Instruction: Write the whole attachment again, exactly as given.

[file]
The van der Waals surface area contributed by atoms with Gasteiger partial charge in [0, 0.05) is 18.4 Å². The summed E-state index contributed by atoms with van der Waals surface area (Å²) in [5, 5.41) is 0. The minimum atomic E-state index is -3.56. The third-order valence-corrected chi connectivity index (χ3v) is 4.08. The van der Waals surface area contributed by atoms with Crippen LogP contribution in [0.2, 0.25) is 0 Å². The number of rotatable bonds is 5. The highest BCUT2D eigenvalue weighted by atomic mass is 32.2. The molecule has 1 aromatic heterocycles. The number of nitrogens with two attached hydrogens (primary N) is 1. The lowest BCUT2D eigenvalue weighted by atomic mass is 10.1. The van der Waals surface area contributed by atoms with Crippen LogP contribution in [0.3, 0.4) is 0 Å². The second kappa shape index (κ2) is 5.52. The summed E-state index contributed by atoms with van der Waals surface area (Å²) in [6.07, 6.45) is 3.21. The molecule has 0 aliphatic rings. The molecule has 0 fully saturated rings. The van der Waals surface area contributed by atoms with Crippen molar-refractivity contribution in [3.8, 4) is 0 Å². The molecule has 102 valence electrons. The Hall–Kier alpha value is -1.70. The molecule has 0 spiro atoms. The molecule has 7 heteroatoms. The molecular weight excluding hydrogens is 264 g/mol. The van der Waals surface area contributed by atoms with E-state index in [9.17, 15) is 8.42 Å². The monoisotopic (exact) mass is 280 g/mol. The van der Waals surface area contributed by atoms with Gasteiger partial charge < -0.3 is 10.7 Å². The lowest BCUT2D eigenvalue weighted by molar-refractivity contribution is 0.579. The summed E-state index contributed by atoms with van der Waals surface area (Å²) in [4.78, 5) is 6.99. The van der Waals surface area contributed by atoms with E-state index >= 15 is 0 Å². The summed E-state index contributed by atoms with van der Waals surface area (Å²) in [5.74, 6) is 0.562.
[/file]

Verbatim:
The van der Waals surface area contributed by atoms with Gasteiger partial charge in [0, 0.05) is 18.4 Å². The summed E-state index contributed by atoms with van der Waals surface area (Å²) in [5, 5.41) is 0. The minimum atomic E-state index is -3.56. The third-order valence-corrected chi connectivity index (χ3v) is 4.08. The van der Waals surface area contributed by atoms with Crippen LogP contribution in [0.2, 0.25) is 0 Å². The number of rotatable bonds is 5. The highest BCUT2D eigenvalue weighted by atomic mass is 32.2. The molecule has 1 aromatic heterocycles. The number of nitrogens with two attached hydrogens (primary N) is 1. The lowest BCUT2D eigenvalue weighted by atomic mass is 10.1. The van der Waals surface area contributed by atoms with Crippen LogP contribution in [0.3, 0.4) is 0 Å². The second kappa shape index (κ2) is 5.52. The summed E-state index contributed by atoms with van der Waals surface area (Å²) in [6.07, 6.45) is 3.21. The molecule has 0 aliphatic rings. The molecule has 0 fully saturated rings. The van der Waals surface area contributed by atoms with Crippen molar-refractivity contribution in [3.8, 4) is 0 Å². The molecule has 102 valence electrons. The Hall–Kier alpha value is -1.70. The molecule has 0 spiro atoms. The molecule has 7 heteroatoms. The molecular weight excluding hydrogens is 264 g/mol. The van der Waals surface area contributed by atoms with E-state index in [9.17, 15) is 8.42 Å². The monoisotopic (exact) mass is 280 g/mol. The van der Waals surface area contributed by atoms with Gasteiger partial charge < -0.3 is 10.7 Å². The lowest BCUT2D eigenvalue weighted by molar-refractivity contribution is 0.579. The summed E-state index contributed by atoms with van der Waals surface area (Å²) in [4.78, 5) is 6.99. The van der Waals surface area contributed by atoms with E-state index >= 15 is 0 Å². The summed E-state index contributed by atoms with van der Waals surface area (Å²) in [5.74, 6) is 0.562.